My treatment is a pain in the butt!

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This title is a bit ‘tongue in cheek’ (….did you see what I did there?)  I’m very happy to have had treatments for my stage IV cancer, I can think of far worse scenarios.

When I was first diagnosed, the dreaded word Chemo‘ was discussed.  Actually, Chemo isn’t particularly effective in treating low grade Neuroendocrine Cancer, although I’ve heard of cases where it has made a difference. It’s mainly used in high grade (Grade 3) but also in Grade 2, particularly at the higher end of the grading scale of KI67/Mitotic Count.  I was pleased later when that was dismissed as an option. For some cancer patients the word can cause concern and anxiety. 

Some of my treatments ended up being a pain in the butt both literally and metaphorically.

Lanreotide (Somatuline Autogel)

This is currently my mainstay treatment and I look forward to it once every 4 weeks.  It is injected ‘deep subcutaneous’ in the upper outer quadrant of the buttock.

Prior to my diagnosis, I was a tad squeamish when it came to injections, even the smallest would make me cringe and I couldn’t bear to watch any needle pierce my flesh! Nowadays, as someone who has had numerous injections and numerous blood tests and scans with contrast, I no longer have a fear of injections. However, the Lanreotide is the biggest injection I’ve ever had.  It’s not so much the length but the bore as the drug has a certain viscosity.  

You can read more about this treatment by clicking here.

Is it a pain in the butt?  Technically yes!  But not really what I would call high or medium pain level, you can feel it go in and you can feel the release of the drug but in the big scheme of things to worry about, this is not up there! I do know people have awful problems and that needs looking at.  While I have had the occasional less than perfect injection, the vast majority are OK and nothing to write home about.  A minor pain in the butt is having to plan everything around them!  I accept that could improve if I opt for self-inject.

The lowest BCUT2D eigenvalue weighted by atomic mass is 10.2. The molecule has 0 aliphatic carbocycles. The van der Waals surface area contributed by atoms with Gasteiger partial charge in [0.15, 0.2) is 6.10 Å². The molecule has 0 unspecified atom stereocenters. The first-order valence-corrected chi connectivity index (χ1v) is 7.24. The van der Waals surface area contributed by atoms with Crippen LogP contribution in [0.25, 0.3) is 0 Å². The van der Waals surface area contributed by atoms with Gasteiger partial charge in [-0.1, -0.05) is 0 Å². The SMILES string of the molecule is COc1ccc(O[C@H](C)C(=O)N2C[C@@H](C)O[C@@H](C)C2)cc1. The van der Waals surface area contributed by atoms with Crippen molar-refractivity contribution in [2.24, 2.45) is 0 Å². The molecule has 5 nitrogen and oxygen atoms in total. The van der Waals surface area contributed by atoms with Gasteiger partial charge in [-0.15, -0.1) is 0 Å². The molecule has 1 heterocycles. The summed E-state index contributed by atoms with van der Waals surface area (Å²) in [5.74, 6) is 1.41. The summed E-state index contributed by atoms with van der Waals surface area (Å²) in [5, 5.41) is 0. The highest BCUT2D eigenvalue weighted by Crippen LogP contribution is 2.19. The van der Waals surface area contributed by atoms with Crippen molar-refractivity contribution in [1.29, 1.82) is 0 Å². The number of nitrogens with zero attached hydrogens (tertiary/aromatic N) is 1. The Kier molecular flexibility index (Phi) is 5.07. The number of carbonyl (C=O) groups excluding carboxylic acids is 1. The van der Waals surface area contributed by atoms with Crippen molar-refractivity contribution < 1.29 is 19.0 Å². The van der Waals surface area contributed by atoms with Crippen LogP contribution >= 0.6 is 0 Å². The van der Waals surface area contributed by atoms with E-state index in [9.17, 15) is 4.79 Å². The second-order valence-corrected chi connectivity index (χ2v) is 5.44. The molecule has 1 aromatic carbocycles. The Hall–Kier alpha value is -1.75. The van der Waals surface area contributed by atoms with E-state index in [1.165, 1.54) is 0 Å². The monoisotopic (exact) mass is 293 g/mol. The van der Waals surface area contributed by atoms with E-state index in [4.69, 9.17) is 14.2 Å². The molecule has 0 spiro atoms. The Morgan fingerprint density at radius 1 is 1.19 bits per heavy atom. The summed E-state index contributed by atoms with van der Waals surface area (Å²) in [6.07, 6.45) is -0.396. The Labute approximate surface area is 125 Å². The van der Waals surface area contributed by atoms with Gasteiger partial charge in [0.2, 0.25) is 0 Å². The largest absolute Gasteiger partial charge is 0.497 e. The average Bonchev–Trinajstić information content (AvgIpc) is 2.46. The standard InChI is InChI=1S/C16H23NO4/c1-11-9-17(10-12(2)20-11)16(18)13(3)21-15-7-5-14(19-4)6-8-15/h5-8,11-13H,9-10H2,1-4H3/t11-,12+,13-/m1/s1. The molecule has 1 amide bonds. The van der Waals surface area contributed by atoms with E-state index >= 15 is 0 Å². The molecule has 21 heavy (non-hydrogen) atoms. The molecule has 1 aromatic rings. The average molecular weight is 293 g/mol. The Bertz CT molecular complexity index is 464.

Check out the differences between Lanreotide and Octreotide here.


I’ve accepted for some time that my surgeries were necessary to debulk my stage IV cancer (debulking is a common approach to slow growing but dangerous tumours).

However, three pains in the butt include:

1.  After my first and biggest surgery, I now take anticoagulants. These are small pills in addition to other pills I take, so no big deal.  As far as I know, there are no side effects.   However, prior to that, I had to take daily injections and that went on for around 4-5 years with over 1500 days of injecting before I moved to oral medication.  My stomach was constantly black and blue and often painful. That was a PAIN in the BUTT!

2. My third surgery was to remove some left axillary lymph nodes.  Since then, I have avoided blood tests and injections (vaccines etc) in my left arm (as recommended by the surgeon).  A minor issue but my right arm does get a beating!  I recently had two vaccines in the same arm which is not ideal but not a huge drama.  The mild lymphedema I had in the first couple of years has disappeared. 

So …..

The blog title is a bit ‘tongue in cheek’ but I’m very happy to have had treatments for my stage IV cancer, I can think of far worse scenarios.


I am not a doctor or any form of medical professional, practitioner or counsellor. None of the information on my website, or linked to my website(s), or conveyed by me on any social media or presentation, should be interpreted as medical advice given or advised by me. 

Neither should any post or comment made by a follower or member of my private group be assumed to be medical advice, even if that person is a healthcare professional.   

Please also note that mention of a clinical service, trial/study or therapy does not constitute an endorsement of that service, trial/study or therapy by Ronny Allan, the information is provided for education and awareness purposes and/or related to Ronny Allan’s own patient experience. This element of the disclaimer includes any complementary medicine, non-prescription over the counter drugs and supplements such as vitamins and minerals.

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